Gerhard Mercator (1512-1594) was a Flemish cartographer who is best known for the Mercator projection map, first used in 1569, which enabled navigators to plot a long course in straight lines. In 1578 he published a landmark edition of Ptolemy’s Geographia, including a collection of modern maps constructed by Mercator.
Mercator’s crowning achievement, the Atlas sive cosmographicae, was published in some fifty editions in numerous languages by 1642. Unlike the maps in Ortelius’ Theatrum, the maps in Mercator’s atlas were all originally designed by the author and drawn in a uniform style. The two-volume Bell copy seen here is the fourth French edition, and includes 156 hand colored maps, seventeen of them relating to America.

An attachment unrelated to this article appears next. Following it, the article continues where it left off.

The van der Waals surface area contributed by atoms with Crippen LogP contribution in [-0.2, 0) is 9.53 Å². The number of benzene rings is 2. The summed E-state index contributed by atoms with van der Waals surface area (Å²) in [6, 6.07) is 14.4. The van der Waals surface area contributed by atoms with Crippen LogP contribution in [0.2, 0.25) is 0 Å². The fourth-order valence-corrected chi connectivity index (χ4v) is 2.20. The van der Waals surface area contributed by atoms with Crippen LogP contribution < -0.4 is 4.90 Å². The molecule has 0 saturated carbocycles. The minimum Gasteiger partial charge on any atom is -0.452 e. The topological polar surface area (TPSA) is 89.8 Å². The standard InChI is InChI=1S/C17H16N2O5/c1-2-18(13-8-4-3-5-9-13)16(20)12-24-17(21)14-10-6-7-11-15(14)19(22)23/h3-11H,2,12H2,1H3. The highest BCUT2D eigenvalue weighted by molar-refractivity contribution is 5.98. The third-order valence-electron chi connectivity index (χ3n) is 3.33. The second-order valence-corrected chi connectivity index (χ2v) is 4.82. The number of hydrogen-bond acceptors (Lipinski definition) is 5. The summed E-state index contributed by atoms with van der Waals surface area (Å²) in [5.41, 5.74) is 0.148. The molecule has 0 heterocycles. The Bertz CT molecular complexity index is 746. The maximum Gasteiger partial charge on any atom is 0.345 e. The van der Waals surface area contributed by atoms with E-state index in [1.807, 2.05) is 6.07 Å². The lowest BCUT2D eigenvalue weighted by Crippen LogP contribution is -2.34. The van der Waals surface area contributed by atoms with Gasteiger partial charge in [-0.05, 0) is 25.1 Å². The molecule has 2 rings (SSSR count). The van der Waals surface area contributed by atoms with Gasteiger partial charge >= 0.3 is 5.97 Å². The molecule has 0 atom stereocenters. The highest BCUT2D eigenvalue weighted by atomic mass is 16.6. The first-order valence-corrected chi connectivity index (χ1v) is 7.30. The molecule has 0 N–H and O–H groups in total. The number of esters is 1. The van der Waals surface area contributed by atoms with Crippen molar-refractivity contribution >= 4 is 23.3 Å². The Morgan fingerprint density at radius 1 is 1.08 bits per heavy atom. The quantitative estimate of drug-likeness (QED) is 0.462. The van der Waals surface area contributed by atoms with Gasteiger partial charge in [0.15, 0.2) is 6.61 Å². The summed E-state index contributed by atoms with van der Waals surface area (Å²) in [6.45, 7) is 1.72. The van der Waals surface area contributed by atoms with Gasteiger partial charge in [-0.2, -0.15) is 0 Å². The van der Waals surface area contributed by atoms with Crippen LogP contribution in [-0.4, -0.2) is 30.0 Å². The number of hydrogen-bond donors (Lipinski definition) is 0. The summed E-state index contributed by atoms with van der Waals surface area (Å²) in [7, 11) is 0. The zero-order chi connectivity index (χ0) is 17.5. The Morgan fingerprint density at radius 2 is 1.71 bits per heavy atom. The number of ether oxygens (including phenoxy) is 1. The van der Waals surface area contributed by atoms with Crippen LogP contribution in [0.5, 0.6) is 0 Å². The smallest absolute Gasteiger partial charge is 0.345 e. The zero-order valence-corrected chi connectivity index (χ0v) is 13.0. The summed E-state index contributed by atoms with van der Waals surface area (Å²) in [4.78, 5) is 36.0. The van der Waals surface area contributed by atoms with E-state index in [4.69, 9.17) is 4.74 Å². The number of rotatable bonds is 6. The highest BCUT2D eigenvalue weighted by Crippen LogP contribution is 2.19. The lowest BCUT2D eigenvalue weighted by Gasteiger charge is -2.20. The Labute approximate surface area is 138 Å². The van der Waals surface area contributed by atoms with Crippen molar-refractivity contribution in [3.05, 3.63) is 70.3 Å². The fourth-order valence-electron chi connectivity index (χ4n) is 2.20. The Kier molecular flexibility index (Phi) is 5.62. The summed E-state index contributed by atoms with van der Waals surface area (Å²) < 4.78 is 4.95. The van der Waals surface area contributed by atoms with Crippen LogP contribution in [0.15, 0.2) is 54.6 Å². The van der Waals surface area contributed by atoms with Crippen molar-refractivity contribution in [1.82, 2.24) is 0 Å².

Making reference to Atlas, a legendary philosopher-king who was reputed to be the first man design a globe, Mercator chose the word to signify a collection of maps, and it was later adopted by all geographers. The commercial success of Mercator’s atlas stirred the rapid development of atlas production in Amsterdam, which became the new center of cartographic publishing in the seventeenth century.